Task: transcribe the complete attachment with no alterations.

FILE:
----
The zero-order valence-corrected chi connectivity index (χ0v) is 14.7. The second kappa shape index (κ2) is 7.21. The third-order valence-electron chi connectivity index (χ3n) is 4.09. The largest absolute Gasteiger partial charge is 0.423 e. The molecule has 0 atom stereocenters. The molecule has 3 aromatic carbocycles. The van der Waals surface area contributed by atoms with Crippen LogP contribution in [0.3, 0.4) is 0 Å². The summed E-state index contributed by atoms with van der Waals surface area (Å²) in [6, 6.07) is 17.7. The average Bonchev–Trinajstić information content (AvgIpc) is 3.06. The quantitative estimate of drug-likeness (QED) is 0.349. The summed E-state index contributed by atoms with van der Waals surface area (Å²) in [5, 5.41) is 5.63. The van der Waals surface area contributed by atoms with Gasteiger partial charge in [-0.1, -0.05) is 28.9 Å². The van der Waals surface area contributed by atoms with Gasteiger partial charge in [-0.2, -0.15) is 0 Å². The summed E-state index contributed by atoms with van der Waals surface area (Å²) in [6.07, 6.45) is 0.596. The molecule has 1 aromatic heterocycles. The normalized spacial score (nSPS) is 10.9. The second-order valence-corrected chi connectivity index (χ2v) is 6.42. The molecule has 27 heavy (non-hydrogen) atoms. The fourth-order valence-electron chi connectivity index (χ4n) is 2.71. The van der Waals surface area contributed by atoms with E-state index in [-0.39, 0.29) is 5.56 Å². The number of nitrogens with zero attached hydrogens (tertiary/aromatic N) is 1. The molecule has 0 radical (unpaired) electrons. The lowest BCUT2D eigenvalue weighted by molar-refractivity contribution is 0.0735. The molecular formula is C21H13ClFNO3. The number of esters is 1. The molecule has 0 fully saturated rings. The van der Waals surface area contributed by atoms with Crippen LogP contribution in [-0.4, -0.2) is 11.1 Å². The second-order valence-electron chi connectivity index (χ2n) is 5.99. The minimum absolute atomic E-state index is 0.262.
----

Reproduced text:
The zero-order valence-corrected chi connectivity index (χ0v) is 14.7. The second kappa shape index (κ2) is 7.21. The third-order valence-electron chi connectivity index (χ3n) is 4.09. The largest absolute Gasteiger partial charge is 0.423 e. The molecule has 0 atom stereocenters. The molecule has 3 aromatic carbocycles. The van der Waals surface area contributed by atoms with Crippen LogP contribution in [0.3, 0.4) is 0 Å². The summed E-state index contributed by atoms with van der Waals surface area (Å²) in [6, 6.07) is 17.7. The average Bonchev–Trinajstić information content (AvgIpc) is 3.06. The quantitative estimate of drug-likeness (QED) is 0.349. The summed E-state index contributed by atoms with van der Waals surface area (Å²) in [5, 5.41) is 5.63. The van der Waals surface area contributed by atoms with Gasteiger partial charge in [-0.1, -0.05) is 28.9 Å². The van der Waals surface area contributed by atoms with Gasteiger partial charge in [-0.2, -0.15) is 0 Å². The summed E-state index contributed by atoms with van der Waals surface area (Å²) in [6.07, 6.45) is 0.596. The molecule has 1 aromatic heterocycles. The normalized spacial score (nSPS) is 10.9. The second-order valence-corrected chi connectivity index (χ2v) is 6.42. The molecule has 27 heavy (non-hydrogen) atoms. The fourth-order valence-electron chi connectivity index (χ4n) is 2.71. The van der Waals surface area contributed by atoms with E-state index in [-0.39, 0.29) is 5.56 Å². The number of nitrogens with zero attached hydrogens (tertiary/aromatic N) is 1. The molecule has 0 radical (unpaired) electrons. The lowest BCUT2D eigenvalue weighted by molar-refractivity contribution is 0.0735. The molecular formula is C21H13ClFNO3. The number of esters is 1. The molecule has 0 fully saturated rings. The van der Waals surface area contributed by atoms with Crippen LogP contribution in [-0.4, -0.2) is 11.1 Å². The second-order valence-electron chi connectivity index (χ2n) is 5.99. The minimum absolute atomic E-state index is 0.262.